Paying for defence equipment with minerals “suits” Belarus

A lithium stockpile of two million tonnes

Another partnership with three Chinese companies, also overseen by Mining Minister Chitando, drove out around five thousand artisanal miners from the Sandawana lithium mine in Zimbabwe’s Midlands province through police raids in November 2022. The new Chinese-run mines were now solely allowed to benefit from the anticipated sky-rocketing profits from deposits of lithium that are still being discovered in the area. Three months later, in January 2023, the government banned the export of raw lithium, excluding all but such large companies from lithium sales.

The export ban is officially motivated by a desire to develop Zimbabwe’s own lithium processing industry. Zimbabwe's Information Minister, Monica Mutsvangwa, told a media briefing in Harare last April that “under the new policy, anyone can (only) mine lithium ores for processing at its own Approved Processing Plant (APP), or for sale to those with APP locally.” But since there is no existing APP capacity to process the lithium into batteries or other products in Zimbabwe at present, the policy has been widely questioned, with Zimbabweans asking on social media if this was not yet another ploy by government officials and ruling elites to heist a valuable mineral. Already by early March this year, according to media reports, the ban had resulted in up to two million tonnes of lithium ore being stockpiled; artisanal miners have come out to protest against the ban.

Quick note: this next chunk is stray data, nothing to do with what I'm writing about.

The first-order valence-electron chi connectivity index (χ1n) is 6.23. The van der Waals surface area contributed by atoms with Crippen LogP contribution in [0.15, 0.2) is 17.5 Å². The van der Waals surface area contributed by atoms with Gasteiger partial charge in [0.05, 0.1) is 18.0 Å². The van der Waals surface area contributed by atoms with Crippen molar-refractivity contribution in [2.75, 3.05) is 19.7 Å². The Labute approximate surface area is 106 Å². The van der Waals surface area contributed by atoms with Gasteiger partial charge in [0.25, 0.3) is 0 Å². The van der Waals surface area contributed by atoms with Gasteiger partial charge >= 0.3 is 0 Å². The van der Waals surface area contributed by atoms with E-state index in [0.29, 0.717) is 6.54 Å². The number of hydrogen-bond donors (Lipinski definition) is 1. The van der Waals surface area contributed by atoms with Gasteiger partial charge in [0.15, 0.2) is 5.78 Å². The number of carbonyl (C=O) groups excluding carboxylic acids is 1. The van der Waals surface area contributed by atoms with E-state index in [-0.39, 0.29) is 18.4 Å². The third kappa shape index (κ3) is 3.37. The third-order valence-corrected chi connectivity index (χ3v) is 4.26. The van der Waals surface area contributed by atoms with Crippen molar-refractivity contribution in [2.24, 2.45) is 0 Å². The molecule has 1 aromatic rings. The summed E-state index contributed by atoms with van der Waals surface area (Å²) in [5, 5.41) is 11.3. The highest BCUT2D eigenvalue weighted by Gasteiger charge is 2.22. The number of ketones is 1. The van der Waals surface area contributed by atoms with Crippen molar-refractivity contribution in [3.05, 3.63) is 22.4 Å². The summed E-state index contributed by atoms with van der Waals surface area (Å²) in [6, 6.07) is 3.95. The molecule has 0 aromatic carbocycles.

Artisanal gold mining operations in the Penhalonga region in Zimbabwe. Photo by Bernard Chiketo

President’s and deputy’s firms benefited from chrome deal

A Sentry report revealed in May 2023 that firms linked to Mnangagwa and his deputy, Constantino Chiwenga, had been paid US$3 million by “wheeler dealer” South African businessman Zunaid Moti, following a US$120 million chrome mining deal signed in November 2017 between Moti and Zimbabwe’s mining ministry.

Frosty relations